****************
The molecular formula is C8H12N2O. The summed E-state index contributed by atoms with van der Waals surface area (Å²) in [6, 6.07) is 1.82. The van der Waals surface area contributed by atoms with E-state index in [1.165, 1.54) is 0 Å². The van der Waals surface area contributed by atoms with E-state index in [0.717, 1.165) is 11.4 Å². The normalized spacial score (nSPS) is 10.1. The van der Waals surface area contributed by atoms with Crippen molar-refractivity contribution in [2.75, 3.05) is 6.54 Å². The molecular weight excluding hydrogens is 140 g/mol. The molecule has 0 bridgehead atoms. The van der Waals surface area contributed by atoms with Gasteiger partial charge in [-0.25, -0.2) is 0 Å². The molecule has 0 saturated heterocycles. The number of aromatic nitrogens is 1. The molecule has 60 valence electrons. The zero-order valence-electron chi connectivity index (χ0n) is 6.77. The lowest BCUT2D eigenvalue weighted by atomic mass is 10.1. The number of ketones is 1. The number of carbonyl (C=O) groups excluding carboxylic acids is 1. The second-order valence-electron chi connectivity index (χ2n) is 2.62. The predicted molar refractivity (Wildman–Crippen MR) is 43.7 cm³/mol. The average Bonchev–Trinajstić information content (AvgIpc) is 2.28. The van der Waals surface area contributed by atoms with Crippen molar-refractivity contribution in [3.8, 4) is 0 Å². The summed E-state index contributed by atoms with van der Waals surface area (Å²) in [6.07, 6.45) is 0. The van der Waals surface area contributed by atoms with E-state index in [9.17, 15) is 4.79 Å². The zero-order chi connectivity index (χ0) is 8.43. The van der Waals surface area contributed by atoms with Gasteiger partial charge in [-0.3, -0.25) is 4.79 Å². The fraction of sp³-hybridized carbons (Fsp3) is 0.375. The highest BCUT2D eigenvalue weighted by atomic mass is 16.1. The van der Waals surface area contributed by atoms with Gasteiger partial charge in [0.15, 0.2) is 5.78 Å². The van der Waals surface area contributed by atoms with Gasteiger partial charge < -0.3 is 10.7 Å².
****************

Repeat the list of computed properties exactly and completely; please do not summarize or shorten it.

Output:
The molecular formula is C8H12N2O. The summed E-state index contributed by atoms with van der Waals surface area (Å²) in [6, 6.07) is 1.82. The van der Waals surface area contributed by atoms with E-state index in [1.165, 1.54) is 0 Å². The van der Waals surface area contributed by atoms with E-state index in [0.717, 1.165) is 11.4 Å². The normalized spacial score (nSPS) is 10.1. The van der Waals surface area contributed by atoms with Crippen molar-refractivity contribution in [2.75, 3.05) is 6.54 Å². The molecular weight excluding hydrogens is 140 g/mol. The molecule has 0 bridgehead atoms. The van der Waals surface area contributed by atoms with Gasteiger partial charge in [-0.25, -0.2) is 0 Å². The molecule has 0 saturated heterocycles. The number of aromatic nitrogens is 1. The molecule has 60 valence electrons. The zero-order valence-electron chi connectivity index (χ0n) is 6.77. The lowest BCUT2D eigenvalue weighted by atomic mass is 10.1. The number of ketones is 1. The number of carbonyl (C=O) groups excluding carboxylic acids is 1. The second-order valence-electron chi connectivity index (χ2n) is 2.62. The predicted molar refractivity (Wildman–Crippen MR) is 43.7 cm³/mol. The average Bonchev–Trinajstić information content (AvgIpc) is 2.28. The van der Waals surface area contributed by atoms with Crippen molar-refractivity contribution in [3.8, 4) is 0 Å². The summed E-state index contributed by atoms with van der Waals surface area (Å²) in [6.07, 6.45) is 0. The van der Waals surface area contributed by atoms with E-state index in [9.17, 15) is 4.79 Å². The zero-order chi connectivity index (χ0) is 8.43. The van der Waals surface area contributed by atoms with Gasteiger partial charge in [-0.3, -0.25) is 4.79 Å². The fraction of sp³-hybridized carbons (Fsp3) is 0.375. The highest BCUT2D eigenvalue weighted by atomic mass is 16.1. The van der Waals surface area contributed by atoms with Gasteiger partial charge in [0.15, 0.2) is 5.78 Å². The van der Waals surface area contributed by atoms with Gasteiger partial charge < -0.3 is 10.7 Å².